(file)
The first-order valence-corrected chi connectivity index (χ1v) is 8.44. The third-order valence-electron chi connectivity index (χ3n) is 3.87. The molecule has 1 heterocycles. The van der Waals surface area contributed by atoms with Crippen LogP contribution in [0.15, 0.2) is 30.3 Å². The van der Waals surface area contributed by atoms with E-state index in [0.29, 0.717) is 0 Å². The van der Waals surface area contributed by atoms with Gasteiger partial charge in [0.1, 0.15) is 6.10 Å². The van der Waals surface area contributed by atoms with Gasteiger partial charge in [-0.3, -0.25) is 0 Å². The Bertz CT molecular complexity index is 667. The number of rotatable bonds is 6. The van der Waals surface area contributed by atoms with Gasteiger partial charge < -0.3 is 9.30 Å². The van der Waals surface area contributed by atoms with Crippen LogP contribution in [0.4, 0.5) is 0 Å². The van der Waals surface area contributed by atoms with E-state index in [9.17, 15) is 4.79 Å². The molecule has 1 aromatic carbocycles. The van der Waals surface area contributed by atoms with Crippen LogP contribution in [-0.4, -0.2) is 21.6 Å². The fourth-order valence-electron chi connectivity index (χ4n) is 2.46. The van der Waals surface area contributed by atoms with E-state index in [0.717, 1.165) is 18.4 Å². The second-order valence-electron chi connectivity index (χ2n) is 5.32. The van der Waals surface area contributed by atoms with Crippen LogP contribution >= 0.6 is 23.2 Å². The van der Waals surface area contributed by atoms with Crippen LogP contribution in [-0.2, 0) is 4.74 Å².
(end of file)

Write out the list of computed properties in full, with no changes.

The first-order valence-corrected chi connectivity index (χ1v) is 8.44. The third-order valence-electron chi connectivity index (χ3n) is 3.87. The molecule has 1 heterocycles. The van der Waals surface area contributed by atoms with Crippen LogP contribution in [0.15, 0.2) is 30.3 Å². The van der Waals surface area contributed by atoms with E-state index in [0.29, 0.717) is 0 Å². The van der Waals surface area contributed by atoms with Gasteiger partial charge in [0.1, 0.15) is 6.10 Å². The van der Waals surface area contributed by atoms with Gasteiger partial charge in [-0.3, -0.25) is 0 Å². The Bertz CT molecular complexity index is 667. The number of rotatable bonds is 6. The van der Waals surface area contributed by atoms with Gasteiger partial charge < -0.3 is 9.30 Å². The van der Waals surface area contributed by atoms with Crippen LogP contribution in [0.4, 0.5) is 0 Å². The van der Waals surface area contributed by atoms with E-state index in [9.17, 15) is 4.79 Å². The molecule has 1 aromatic carbocycles. The van der Waals surface area contributed by atoms with Crippen LogP contribution in [-0.4, -0.2) is 21.6 Å². The fourth-order valence-electron chi connectivity index (χ4n) is 2.46. The van der Waals surface area contributed by atoms with E-state index in [0.717, 1.165) is 18.4 Å². The second-order valence-electron chi connectivity index (χ2n) is 5.32. The van der Waals surface area contributed by atoms with Crippen LogP contribution >= 0.6 is 23.2 Å². The van der Waals surface area contributed by atoms with Crippen LogP contribution in [-0.2, 0) is 4.74 Å².